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jeremy-jay.jpgJeremy Jay
Slow Dance
K Records

Jeremy Jay unleashes his poptastical, yet moody-self on his new album, Slow Dance, due out March 24th. Be prepared to be swayed and hynoptized softly with his songs; they are a collection of vintage, 80s-inspired melodies based on a winter theme. Unfortunately, the end result sounds like it went into frequent hibernation. In other words, some songs fell short of amazing and stayed in a tiresome zone.

The first track, “We Were There” electronically comes out of the speakers in all its synthesizing glory. In a whiny voice, Jeremy Jay tells a story of somebody pursuing a “calling card.” This can be a literal interpretation but its catchy melody grows with every guitar strum.

“In This Lonely Town,” maintains a slow, steady pace. Dare I say it, but the Cure seems to influence this young man’s sound from the tone of his voice, to the arrangement of his music. Even a bit of Morrissey sprinkled in, but who’s keeping track?

Without hearing the song and just reading the lyrics, “Gallop” sounds like a silly, childish forgotten nursery rhyme. However, Jay creates a dreary tune that reacts more to the lyrics rather than allowing the song to take unexpected twists and turns based on the melody. It may be asking for too much, but the monotonous beat does not do this track any favors. “Canter Canter” has the same mentality (canter literally means an easy gallop) but it has an electronic kick, making it a tiny bit more interesting than its galloping predecessor.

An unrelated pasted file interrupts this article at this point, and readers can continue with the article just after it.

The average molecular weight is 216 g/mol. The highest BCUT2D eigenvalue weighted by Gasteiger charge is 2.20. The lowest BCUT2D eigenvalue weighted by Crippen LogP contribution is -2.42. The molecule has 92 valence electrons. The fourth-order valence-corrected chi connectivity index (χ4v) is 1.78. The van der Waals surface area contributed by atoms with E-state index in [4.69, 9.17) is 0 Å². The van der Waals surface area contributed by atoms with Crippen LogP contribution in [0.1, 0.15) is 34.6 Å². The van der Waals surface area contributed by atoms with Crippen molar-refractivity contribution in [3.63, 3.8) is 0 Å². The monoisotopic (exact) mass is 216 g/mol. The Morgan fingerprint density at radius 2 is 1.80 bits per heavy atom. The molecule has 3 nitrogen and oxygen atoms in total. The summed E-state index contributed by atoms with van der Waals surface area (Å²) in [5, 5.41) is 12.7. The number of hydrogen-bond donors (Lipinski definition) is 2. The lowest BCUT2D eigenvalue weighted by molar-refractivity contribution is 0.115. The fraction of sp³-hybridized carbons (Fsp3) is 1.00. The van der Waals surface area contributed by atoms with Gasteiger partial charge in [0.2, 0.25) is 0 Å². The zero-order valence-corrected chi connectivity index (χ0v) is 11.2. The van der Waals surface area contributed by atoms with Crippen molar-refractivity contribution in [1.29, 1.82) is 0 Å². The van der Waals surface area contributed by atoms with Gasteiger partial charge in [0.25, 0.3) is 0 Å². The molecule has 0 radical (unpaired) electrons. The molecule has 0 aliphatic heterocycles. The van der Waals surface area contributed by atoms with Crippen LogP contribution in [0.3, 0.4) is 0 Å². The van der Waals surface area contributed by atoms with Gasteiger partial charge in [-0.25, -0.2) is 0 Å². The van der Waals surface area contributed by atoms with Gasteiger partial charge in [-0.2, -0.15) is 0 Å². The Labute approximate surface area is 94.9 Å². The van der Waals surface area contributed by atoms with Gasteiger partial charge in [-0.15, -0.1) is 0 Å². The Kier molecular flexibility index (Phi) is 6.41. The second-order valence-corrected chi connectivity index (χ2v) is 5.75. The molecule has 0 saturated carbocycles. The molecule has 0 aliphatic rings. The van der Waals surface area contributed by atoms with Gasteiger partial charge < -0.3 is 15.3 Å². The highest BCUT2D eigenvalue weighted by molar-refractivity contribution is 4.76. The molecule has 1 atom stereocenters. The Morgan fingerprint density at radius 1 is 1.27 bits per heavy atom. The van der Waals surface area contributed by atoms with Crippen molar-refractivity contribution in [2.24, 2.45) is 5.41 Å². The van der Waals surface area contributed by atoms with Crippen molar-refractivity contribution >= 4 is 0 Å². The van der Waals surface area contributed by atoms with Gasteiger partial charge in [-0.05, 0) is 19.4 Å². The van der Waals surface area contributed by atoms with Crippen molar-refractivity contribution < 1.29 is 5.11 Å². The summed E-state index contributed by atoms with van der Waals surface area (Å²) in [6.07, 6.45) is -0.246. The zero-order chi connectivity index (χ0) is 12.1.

The song sounds funny, but the title track “Slow Dance” has a hypnotic quality to it. The trance-like energy does a great job of slowing things down a bit. Also, the song picks up slightly towards the end as the guitar and synthesizers color it up. On the contrary, “Slow Dance 2” captures an old-school ballroom sway.

This album conjures up images of winter for various reasons: the album was recorded during that time and the obvious lyrics and the song titles have similar seasonal themes. This could explain the tone-downed, chill approach to this album. For example, “Winter Wonder” pretty much sums it up and Jay’s voice is as warm and inviting as that fireplace he sings about. However, his soothing chops could be sleep-inducing.

Thankfully, Jay wakes up his inner rock star with the closing song, “Where Could We Go Tonight?” This mid-tempo tune carries with it some instrumental energy as Nick Pahl kills on the synthesizer and the guitar kicks it up a notch. However, do not except any Led Zeppelin-esque finale here, as the fragile singer goes gentle into that good night. Listen carefully to Jeremy Jay, man who rocks softly and sleepily, one track at a time.

–Gail Navarro